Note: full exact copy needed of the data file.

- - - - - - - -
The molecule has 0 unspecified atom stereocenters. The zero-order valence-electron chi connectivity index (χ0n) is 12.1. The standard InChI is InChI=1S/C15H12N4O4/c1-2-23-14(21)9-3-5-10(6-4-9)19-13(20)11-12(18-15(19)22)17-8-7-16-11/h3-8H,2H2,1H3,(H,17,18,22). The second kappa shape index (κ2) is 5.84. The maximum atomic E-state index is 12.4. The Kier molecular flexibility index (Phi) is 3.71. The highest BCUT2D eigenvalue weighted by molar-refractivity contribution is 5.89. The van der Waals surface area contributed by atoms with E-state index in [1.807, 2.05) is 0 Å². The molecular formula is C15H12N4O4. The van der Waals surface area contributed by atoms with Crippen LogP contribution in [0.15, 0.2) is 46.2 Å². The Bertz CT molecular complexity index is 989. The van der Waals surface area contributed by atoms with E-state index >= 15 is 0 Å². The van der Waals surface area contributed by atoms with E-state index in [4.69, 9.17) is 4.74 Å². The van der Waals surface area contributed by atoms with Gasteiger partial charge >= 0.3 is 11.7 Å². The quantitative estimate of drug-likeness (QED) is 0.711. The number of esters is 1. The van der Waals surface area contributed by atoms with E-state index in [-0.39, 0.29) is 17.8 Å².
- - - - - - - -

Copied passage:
The molecule has 0 unspecified atom stereocenters. The zero-order valence-electron chi connectivity index (χ0n) is 12.1. The standard InChI is InChI=1S/C15H12N4O4/c1-2-23-14(21)9-3-5-10(6-4-9)19-13(20)11-12(18-15(19)22)17-8-7-16-11/h3-8H,2H2,1H3,(H,17,18,22). The second kappa shape index (κ2) is 5.84. The maximum atomic E-state index is 12.4. The Kier molecular flexibility index (Phi) is 3.71. The highest BCUT2D eigenvalue weighted by molar-refractivity contribution is 5.89. The van der Waals surface area contributed by atoms with E-state index in [1.807, 2.05) is 0 Å². The molecular formula is C15H12N4O4. The van der Waals surface area contributed by atoms with Crippen LogP contribution in [0.15, 0.2) is 46.2 Å². The Bertz CT molecular complexity index is 989. The van der Waals surface area contributed by atoms with E-state index >= 15 is 0 Å². The van der Waals surface area contributed by atoms with E-state index in [4.69, 9.17) is 4.74 Å². The van der Waals surface area contributed by atoms with Gasteiger partial charge >= 0.3 is 11.7 Å². The quantitative estimate of drug-likeness (QED) is 0.711. The number of esters is 1. The van der Waals surface area contributed by atoms with E-state index in [-0.39, 0.29) is 17.8 Å².